Dussehra, the festival celebrating the victory of good over evil, also presents Hindu-Muslim unity in Bihar. The most important part of this festival is that the effigies of Ravana, and others burnt at the Gandhi Maidan of the city are made by Muslims.
In Patna, Dussehra is celebrated in the spirit of the Ganga-Jamuni culture. Muslims are members of the local Durga Puja committees at places like the Raja Bazaar. They join the Dussehra fair organized at Bailey Road, an area that connects the Muslim-dominant areas of the city to the rest.
Haji Mohammad Jamal of Gaya, who was popularly known as Hajji Chacha was the first one to start making the effigies of Ravana, his brother Kumbhkaran and son Meghnath for Dussera. His nephew Mohammad Ahmed took over from him in 2001. Ahmed's team also includes a couple of Hindu artisans. A team of 10 Muslim artists are involved in painting the effigies.
Mohammad Ahmed at Gandhi Maidan, Patna
On the festival day, Bihar Chief Minister Nitish Kumar will set the effigies of Ravana, his brother Kumbhkarna, and his son Meghnath by striking their effigies with an arrow.
On 24th October on the day of Vijayadashami, thousands of Hindus will gather to see the effigies of Ravana, Meghnath, and Kumbhkarna made by Mohammed Ahmed along with other dozen Muslim artisans burn.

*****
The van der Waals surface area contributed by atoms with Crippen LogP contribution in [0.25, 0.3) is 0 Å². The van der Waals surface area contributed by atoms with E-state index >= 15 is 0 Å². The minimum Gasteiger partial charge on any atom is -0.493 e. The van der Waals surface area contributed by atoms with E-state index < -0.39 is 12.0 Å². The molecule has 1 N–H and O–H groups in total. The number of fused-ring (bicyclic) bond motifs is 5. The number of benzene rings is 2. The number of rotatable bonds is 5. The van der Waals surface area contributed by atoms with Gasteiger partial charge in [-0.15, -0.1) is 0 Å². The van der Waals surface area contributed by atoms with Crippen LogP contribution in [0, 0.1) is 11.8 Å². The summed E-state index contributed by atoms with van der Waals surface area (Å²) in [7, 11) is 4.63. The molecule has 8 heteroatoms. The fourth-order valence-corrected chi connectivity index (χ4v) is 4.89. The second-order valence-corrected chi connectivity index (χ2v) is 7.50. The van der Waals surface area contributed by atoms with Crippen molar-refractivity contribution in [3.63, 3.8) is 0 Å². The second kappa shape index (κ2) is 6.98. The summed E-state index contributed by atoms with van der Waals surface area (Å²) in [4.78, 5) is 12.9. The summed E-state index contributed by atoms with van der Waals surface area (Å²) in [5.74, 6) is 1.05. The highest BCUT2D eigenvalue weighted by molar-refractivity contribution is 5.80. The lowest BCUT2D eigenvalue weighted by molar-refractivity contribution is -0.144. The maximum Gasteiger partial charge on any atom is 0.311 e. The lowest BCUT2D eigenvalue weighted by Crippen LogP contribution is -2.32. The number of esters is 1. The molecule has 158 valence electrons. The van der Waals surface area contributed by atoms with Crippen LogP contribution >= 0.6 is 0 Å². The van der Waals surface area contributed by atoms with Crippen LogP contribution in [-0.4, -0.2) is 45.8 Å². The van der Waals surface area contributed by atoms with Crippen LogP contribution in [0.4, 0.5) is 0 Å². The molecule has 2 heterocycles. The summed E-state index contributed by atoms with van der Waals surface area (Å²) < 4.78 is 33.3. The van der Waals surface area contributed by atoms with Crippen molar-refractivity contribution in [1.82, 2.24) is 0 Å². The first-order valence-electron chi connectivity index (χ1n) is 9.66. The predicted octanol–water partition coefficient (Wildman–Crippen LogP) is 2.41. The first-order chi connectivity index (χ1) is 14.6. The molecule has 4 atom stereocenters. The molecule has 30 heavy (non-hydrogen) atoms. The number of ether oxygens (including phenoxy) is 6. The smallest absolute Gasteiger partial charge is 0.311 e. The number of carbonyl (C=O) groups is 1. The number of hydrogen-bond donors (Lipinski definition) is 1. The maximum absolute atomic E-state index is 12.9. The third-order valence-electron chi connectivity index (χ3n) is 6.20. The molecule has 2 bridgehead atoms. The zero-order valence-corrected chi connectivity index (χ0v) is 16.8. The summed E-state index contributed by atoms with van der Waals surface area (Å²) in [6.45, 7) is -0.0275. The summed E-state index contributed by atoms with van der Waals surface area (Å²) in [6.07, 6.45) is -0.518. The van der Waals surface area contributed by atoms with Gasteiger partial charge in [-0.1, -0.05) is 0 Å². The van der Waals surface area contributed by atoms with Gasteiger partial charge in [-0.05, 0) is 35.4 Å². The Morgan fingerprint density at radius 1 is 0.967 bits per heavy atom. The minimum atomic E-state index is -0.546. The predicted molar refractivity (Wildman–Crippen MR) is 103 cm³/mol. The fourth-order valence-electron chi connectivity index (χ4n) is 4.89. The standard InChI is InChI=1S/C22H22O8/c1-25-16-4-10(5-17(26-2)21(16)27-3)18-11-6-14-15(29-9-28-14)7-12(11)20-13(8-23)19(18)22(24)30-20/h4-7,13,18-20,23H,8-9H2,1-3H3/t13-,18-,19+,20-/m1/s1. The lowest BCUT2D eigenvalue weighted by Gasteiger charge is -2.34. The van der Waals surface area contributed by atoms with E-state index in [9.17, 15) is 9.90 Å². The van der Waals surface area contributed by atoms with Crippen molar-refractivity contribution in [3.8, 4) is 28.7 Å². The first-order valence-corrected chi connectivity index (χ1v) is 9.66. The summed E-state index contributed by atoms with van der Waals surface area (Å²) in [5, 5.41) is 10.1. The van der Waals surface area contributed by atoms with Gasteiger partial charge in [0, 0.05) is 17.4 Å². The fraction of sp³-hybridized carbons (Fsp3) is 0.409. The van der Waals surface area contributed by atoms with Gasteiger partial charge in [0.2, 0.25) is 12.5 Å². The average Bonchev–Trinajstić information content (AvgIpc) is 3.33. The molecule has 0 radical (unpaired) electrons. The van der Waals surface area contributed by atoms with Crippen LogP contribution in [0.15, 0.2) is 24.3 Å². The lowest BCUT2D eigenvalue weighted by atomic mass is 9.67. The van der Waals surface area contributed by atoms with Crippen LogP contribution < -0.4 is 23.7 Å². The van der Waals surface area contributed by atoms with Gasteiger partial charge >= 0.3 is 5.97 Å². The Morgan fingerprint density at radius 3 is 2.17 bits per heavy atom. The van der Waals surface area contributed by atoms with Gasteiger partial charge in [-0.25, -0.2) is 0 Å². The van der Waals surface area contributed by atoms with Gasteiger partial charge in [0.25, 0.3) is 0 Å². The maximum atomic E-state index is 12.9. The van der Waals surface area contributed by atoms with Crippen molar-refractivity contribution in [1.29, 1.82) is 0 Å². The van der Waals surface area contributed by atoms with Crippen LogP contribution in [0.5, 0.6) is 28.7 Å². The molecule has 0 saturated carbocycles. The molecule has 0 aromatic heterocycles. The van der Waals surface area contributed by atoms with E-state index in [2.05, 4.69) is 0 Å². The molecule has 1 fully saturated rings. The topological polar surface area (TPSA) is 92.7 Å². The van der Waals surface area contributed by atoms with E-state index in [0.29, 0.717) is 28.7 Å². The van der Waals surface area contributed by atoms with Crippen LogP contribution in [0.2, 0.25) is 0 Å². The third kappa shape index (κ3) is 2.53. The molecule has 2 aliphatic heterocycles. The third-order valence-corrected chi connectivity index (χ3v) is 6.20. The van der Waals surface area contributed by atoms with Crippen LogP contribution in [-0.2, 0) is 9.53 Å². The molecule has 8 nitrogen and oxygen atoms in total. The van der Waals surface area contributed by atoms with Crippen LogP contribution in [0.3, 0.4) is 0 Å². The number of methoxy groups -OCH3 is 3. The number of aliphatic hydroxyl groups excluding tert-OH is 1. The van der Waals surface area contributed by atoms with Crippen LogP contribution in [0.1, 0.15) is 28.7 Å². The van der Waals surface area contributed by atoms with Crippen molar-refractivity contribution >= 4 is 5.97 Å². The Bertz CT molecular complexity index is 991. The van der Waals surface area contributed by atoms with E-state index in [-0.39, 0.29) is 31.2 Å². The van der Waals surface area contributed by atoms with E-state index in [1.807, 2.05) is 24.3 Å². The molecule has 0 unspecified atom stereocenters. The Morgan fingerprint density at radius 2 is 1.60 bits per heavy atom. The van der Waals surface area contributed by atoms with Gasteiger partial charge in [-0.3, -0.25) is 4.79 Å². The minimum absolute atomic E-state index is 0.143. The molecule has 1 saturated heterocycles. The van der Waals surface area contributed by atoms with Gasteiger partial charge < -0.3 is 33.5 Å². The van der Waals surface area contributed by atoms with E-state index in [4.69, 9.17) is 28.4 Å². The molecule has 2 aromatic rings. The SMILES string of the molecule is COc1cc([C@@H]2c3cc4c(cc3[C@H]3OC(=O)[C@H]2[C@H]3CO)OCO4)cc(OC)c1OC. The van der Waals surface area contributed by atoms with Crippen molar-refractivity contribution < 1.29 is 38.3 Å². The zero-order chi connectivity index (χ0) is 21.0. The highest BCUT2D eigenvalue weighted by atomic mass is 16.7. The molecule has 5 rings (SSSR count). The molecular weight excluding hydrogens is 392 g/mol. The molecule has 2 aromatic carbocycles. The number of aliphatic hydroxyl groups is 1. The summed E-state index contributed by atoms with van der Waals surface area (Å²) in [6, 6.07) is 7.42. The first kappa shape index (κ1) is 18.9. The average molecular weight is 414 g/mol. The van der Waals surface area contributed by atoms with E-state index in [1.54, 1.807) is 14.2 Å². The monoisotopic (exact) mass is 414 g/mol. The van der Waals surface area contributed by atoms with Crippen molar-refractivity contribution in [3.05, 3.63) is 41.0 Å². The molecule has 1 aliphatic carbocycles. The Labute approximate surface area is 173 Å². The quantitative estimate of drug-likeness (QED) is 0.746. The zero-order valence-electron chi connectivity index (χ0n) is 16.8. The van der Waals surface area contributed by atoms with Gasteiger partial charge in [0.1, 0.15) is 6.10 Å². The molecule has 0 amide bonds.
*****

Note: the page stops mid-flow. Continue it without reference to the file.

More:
The chairman of the Patna Dussehra Committee Kamal Nopani said that preparations for Dussera have been completed. Like last year, this time the Governor, Chief Minister, and Deputy CM of Bihar will attend the main function at the Gandhi Maidan.
Mohammad Ahmed says that religion is a private affair and Muslims have to show their skill and art. He says as a child he remembers being involved in the making of Ravana.
For this project, Ahmed says he reaches Patna a month in advance. This year, the effigy-making started on September 21. He is working with a team of 14 persons. He says “Ravana’s actions were bad. People of every religion will have to stand together against evil. Only then will we be able to eradicate it.”
Half-done effigies at Patna's Gandhi Maidan
He says while Hindus have welcomed and appreciated his art, Muslims too have never raised any objects to his work.
“We happily created Ravana. It is my ancestral profession. The wall of religion has been built by politicians,” he told Awaz-the Voice.
This time the height of Ravana's effigy is 70 feet, and that of Meghnath and Kumbhkaran are 65 feet each. During the COVID-19 period, the height of Ravana was reduced to 15 feet, Kumbhkaran was 14 feet and Meghnath was one inch shorter. After making the effigy, it’s varnished and covered with plastic.
Firecrackers embedded into the effigies are brought from Kolkata. Mohammad Ahmed says 20 bundles of firecrackers are used in Ravana, while 15 each in Meghnath and Kumbhakaran.
The use of fewer firecrackers is to ensure that the fire does not spread. Car is taken to ensure the effigies do not fall while being installed in the ground.
Last time, the effigy of Ravana fell and it had to be erected with the help of a crane.